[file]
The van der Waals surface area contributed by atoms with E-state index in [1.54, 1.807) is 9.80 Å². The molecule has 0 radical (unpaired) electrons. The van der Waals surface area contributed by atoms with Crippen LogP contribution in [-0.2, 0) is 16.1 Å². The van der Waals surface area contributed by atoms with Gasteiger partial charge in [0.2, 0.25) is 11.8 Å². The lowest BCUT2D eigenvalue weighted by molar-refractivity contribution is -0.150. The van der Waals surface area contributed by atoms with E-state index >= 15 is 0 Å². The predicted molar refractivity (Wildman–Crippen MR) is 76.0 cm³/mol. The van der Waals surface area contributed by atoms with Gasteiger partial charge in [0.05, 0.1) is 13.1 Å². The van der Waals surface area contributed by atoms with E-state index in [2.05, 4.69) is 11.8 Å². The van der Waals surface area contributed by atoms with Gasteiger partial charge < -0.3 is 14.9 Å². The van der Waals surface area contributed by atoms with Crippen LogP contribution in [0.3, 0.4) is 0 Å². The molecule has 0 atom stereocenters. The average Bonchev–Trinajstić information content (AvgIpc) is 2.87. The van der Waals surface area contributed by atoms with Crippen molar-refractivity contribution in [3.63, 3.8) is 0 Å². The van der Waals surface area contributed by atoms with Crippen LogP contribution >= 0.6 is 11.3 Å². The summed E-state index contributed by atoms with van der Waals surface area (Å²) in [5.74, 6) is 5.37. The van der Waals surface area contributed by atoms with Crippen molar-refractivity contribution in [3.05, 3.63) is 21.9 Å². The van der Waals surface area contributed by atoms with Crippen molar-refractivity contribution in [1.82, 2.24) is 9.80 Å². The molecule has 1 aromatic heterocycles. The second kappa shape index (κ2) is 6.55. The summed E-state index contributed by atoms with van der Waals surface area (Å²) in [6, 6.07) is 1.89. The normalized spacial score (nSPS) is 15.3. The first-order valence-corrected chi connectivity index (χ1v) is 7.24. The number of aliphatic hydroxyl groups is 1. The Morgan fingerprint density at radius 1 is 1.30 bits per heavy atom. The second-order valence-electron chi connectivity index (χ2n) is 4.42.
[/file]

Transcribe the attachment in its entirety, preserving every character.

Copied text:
The van der Waals surface area contributed by atoms with E-state index in [1.54, 1.807) is 9.80 Å². The molecule has 0 radical (unpaired) electrons. The van der Waals surface area contributed by atoms with Crippen LogP contribution in [-0.2, 0) is 16.1 Å². The van der Waals surface area contributed by atoms with Gasteiger partial charge in [0.2, 0.25) is 11.8 Å². The lowest BCUT2D eigenvalue weighted by molar-refractivity contribution is -0.150. The van der Waals surface area contributed by atoms with E-state index >= 15 is 0 Å². The predicted molar refractivity (Wildman–Crippen MR) is 76.0 cm³/mol. The van der Waals surface area contributed by atoms with Gasteiger partial charge in [0.05, 0.1) is 13.1 Å². The van der Waals surface area contributed by atoms with E-state index in [2.05, 4.69) is 11.8 Å². The van der Waals surface area contributed by atoms with Gasteiger partial charge < -0.3 is 14.9 Å². The van der Waals surface area contributed by atoms with Crippen LogP contribution in [0.3, 0.4) is 0 Å². The molecule has 0 atom stereocenters. The average Bonchev–Trinajstić information content (AvgIpc) is 2.87. The van der Waals surface area contributed by atoms with Crippen molar-refractivity contribution in [3.63, 3.8) is 0 Å². The van der Waals surface area contributed by atoms with Crippen LogP contribution >= 0.6 is 11.3 Å². The summed E-state index contributed by atoms with van der Waals surface area (Å²) in [5.74, 6) is 5.37. The van der Waals surface area contributed by atoms with Crippen molar-refractivity contribution in [3.05, 3.63) is 21.9 Å². The van der Waals surface area contributed by atoms with Crippen molar-refractivity contribution in [1.82, 2.24) is 9.80 Å². The molecule has 1 aromatic heterocycles. The second kappa shape index (κ2) is 6.55. The summed E-state index contributed by atoms with van der Waals surface area (Å²) in [6, 6.07) is 1.89. The normalized spacial score (nSPS) is 15.3. The first-order valence-corrected chi connectivity index (χ1v) is 7.24. The number of aliphatic hydroxyl groups is 1. The Morgan fingerprint density at radius 1 is 1.30 bits per heavy atom. The second-order valence-electron chi connectivity index (χ2n) is 4.42.